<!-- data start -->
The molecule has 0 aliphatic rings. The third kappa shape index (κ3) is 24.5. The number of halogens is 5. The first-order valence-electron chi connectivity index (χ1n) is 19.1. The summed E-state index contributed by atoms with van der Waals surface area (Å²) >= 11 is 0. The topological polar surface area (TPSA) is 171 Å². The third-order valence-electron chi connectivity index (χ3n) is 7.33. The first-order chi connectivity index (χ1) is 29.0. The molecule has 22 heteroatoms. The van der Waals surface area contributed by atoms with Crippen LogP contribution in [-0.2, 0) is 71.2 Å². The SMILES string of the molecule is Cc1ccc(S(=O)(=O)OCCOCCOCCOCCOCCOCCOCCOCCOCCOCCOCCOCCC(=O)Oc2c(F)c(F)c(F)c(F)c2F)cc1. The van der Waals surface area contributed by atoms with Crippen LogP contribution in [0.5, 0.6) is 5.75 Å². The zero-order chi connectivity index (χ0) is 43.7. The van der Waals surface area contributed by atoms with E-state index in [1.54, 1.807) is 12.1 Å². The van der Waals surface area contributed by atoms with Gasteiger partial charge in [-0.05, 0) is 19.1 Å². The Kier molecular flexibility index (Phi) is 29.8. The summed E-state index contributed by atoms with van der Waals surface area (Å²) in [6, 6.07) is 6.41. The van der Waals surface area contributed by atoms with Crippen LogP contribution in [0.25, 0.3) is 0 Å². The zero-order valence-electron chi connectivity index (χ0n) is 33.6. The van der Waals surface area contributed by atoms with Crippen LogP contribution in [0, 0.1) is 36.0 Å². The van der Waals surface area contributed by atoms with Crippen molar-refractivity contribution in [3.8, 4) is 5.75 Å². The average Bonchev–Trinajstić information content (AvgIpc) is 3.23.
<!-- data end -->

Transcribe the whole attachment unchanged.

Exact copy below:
The molecule has 0 aliphatic rings. The third kappa shape index (κ3) is 24.5. The number of halogens is 5. The first-order valence-electron chi connectivity index (χ1n) is 19.1. The summed E-state index contributed by atoms with van der Waals surface area (Å²) >= 11 is 0. The topological polar surface area (TPSA) is 171 Å². The third-order valence-electron chi connectivity index (χ3n) is 7.33. The first-order chi connectivity index (χ1) is 29.0. The molecule has 22 heteroatoms. The van der Waals surface area contributed by atoms with Crippen LogP contribution in [-0.2, 0) is 71.2 Å². The SMILES string of the molecule is Cc1ccc(S(=O)(=O)OCCOCCOCCOCCOCCOCCOCCOCCOCCOCCOCCOCCC(=O)Oc2c(F)c(F)c(F)c(F)c2F)cc1. The van der Waals surface area contributed by atoms with Crippen LogP contribution in [0.5, 0.6) is 5.75 Å². The zero-order chi connectivity index (χ0) is 43.7. The van der Waals surface area contributed by atoms with E-state index in [1.54, 1.807) is 12.1 Å². The van der Waals surface area contributed by atoms with Gasteiger partial charge in [-0.05, 0) is 19.1 Å². The Kier molecular flexibility index (Phi) is 29.8. The summed E-state index contributed by atoms with van der Waals surface area (Å²) in [6, 6.07) is 6.41. The van der Waals surface area contributed by atoms with Crippen LogP contribution in [0.25, 0.3) is 0 Å². The zero-order valence-electron chi connectivity index (χ0n) is 33.6. The van der Waals surface area contributed by atoms with Crippen LogP contribution in [0, 0.1) is 36.0 Å². The van der Waals surface area contributed by atoms with Crippen molar-refractivity contribution in [3.8, 4) is 5.75 Å². The average Bonchev–Trinajstić information content (AvgIpc) is 3.23.